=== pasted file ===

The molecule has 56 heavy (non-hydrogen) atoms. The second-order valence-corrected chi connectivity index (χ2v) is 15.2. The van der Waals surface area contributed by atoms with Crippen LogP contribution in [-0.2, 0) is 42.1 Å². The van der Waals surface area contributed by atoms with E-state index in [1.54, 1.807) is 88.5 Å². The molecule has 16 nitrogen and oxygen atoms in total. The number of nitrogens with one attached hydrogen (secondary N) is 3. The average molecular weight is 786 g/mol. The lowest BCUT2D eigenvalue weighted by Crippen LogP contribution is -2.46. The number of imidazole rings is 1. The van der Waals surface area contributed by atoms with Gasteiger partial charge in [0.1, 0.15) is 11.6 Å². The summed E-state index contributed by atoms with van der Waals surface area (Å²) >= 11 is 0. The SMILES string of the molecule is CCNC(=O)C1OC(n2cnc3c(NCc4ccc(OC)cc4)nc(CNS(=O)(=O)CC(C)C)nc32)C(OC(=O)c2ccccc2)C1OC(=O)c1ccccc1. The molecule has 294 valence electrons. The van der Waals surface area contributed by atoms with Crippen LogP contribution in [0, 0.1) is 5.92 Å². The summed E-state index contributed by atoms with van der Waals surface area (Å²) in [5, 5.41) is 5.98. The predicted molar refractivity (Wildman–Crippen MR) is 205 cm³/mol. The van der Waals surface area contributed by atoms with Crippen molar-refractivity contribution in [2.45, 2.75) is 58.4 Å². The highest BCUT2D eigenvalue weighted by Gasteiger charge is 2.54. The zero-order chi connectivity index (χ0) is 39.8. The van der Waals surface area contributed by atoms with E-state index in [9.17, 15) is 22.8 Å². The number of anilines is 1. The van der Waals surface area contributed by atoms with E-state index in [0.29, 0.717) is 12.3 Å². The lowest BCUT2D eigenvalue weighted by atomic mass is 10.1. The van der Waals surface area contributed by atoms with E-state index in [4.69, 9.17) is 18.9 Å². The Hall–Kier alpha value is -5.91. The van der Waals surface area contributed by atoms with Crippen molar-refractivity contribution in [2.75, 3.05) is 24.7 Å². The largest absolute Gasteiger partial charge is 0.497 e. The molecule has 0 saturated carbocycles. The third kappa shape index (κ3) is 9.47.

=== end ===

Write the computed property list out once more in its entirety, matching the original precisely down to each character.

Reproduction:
The molecule has 56 heavy (non-hydrogen) atoms. The second-order valence-corrected chi connectivity index (χ2v) is 15.2. The van der Waals surface area contributed by atoms with Crippen LogP contribution in [-0.2, 0) is 42.1 Å². The van der Waals surface area contributed by atoms with E-state index in [1.54, 1.807) is 88.5 Å². The molecule has 16 nitrogen and oxygen atoms in total. The number of nitrogens with one attached hydrogen (secondary N) is 3. The average molecular weight is 786 g/mol. The lowest BCUT2D eigenvalue weighted by Crippen LogP contribution is -2.46. The number of imidazole rings is 1. The van der Waals surface area contributed by atoms with Gasteiger partial charge in [0.1, 0.15) is 11.6 Å². The summed E-state index contributed by atoms with van der Waals surface area (Å²) >= 11 is 0. The SMILES string of the molecule is CCNC(=O)C1OC(n2cnc3c(NCc4ccc(OC)cc4)nc(CNS(=O)(=O)CC(C)C)nc32)C(OC(=O)c2ccccc2)C1OC(=O)c1ccccc1. The molecule has 294 valence electrons. The van der Waals surface area contributed by atoms with Crippen LogP contribution in [0, 0.1) is 5.92 Å². The summed E-state index contributed by atoms with van der Waals surface area (Å²) in [5, 5.41) is 5.98. The predicted molar refractivity (Wildman–Crippen MR) is 205 cm³/mol. The van der Waals surface area contributed by atoms with Crippen molar-refractivity contribution in [2.45, 2.75) is 58.4 Å². The highest BCUT2D eigenvalue weighted by Gasteiger charge is 2.54. The zero-order chi connectivity index (χ0) is 39.8. The van der Waals surface area contributed by atoms with E-state index in [9.17, 15) is 22.8 Å². The number of anilines is 1. The van der Waals surface area contributed by atoms with E-state index in [0.29, 0.717) is 12.3 Å². The lowest BCUT2D eigenvalue weighted by atomic mass is 10.1. The van der Waals surface area contributed by atoms with E-state index in [4.69, 9.17) is 18.9 Å². The Hall–Kier alpha value is -5.91. The van der Waals surface area contributed by atoms with Crippen molar-refractivity contribution in [2.75, 3.05) is 24.7 Å². The largest absolute Gasteiger partial charge is 0.497 e. The molecule has 0 saturated carbocycles. The third kappa shape index (κ3) is 9.47.